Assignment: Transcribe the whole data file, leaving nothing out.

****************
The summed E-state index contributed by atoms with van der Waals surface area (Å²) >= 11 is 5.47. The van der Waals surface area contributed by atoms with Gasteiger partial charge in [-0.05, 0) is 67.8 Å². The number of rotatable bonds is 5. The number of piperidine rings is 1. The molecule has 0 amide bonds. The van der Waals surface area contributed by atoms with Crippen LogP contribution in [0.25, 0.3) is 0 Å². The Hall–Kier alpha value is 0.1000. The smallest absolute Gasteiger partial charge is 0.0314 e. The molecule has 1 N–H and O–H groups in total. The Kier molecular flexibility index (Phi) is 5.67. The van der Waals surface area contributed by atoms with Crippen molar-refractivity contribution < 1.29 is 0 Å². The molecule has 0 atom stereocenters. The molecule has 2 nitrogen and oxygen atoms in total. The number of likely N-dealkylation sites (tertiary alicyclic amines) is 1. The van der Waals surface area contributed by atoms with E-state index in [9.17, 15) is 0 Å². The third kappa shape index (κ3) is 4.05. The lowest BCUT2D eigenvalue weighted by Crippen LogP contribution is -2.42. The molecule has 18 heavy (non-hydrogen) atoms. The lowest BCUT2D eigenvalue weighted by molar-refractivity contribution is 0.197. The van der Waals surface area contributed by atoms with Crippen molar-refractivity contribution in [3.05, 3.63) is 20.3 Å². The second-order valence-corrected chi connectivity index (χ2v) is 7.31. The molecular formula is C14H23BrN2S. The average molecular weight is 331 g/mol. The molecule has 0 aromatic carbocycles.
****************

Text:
The summed E-state index contributed by atoms with van der Waals surface area (Å²) >= 11 is 5.47. The van der Waals surface area contributed by atoms with Gasteiger partial charge in [-0.05, 0) is 67.8 Å². The number of rotatable bonds is 5. The number of piperidine rings is 1. The molecule has 0 amide bonds. The van der Waals surface area contributed by atoms with Crippen LogP contribution in [0.25, 0.3) is 0 Å². The Hall–Kier alpha value is 0.1000. The smallest absolute Gasteiger partial charge is 0.0314 e. The molecule has 1 N–H and O–H groups in total. The Kier molecular flexibility index (Phi) is 5.67. The van der Waals surface area contributed by atoms with Crippen molar-refractivity contribution < 1.29 is 0 Å². The molecule has 0 atom stereocenters. The molecule has 2 nitrogen and oxygen atoms in total. The number of likely N-dealkylation sites (tertiary alicyclic amines) is 1. The van der Waals surface area contributed by atoms with E-state index in [9.17, 15) is 0 Å². The third kappa shape index (κ3) is 4.05. The lowest BCUT2D eigenvalue weighted by Crippen LogP contribution is -2.42. The molecule has 18 heavy (non-hydrogen) atoms. The lowest BCUT2D eigenvalue weighted by molar-refractivity contribution is 0.197. The van der Waals surface area contributed by atoms with Crippen molar-refractivity contribution in [3.05, 3.63) is 20.3 Å². The second-order valence-corrected chi connectivity index (χ2v) is 7.31. The molecular formula is C14H23BrN2S. The average molecular weight is 331 g/mol. The molecule has 0 aromatic carbocycles.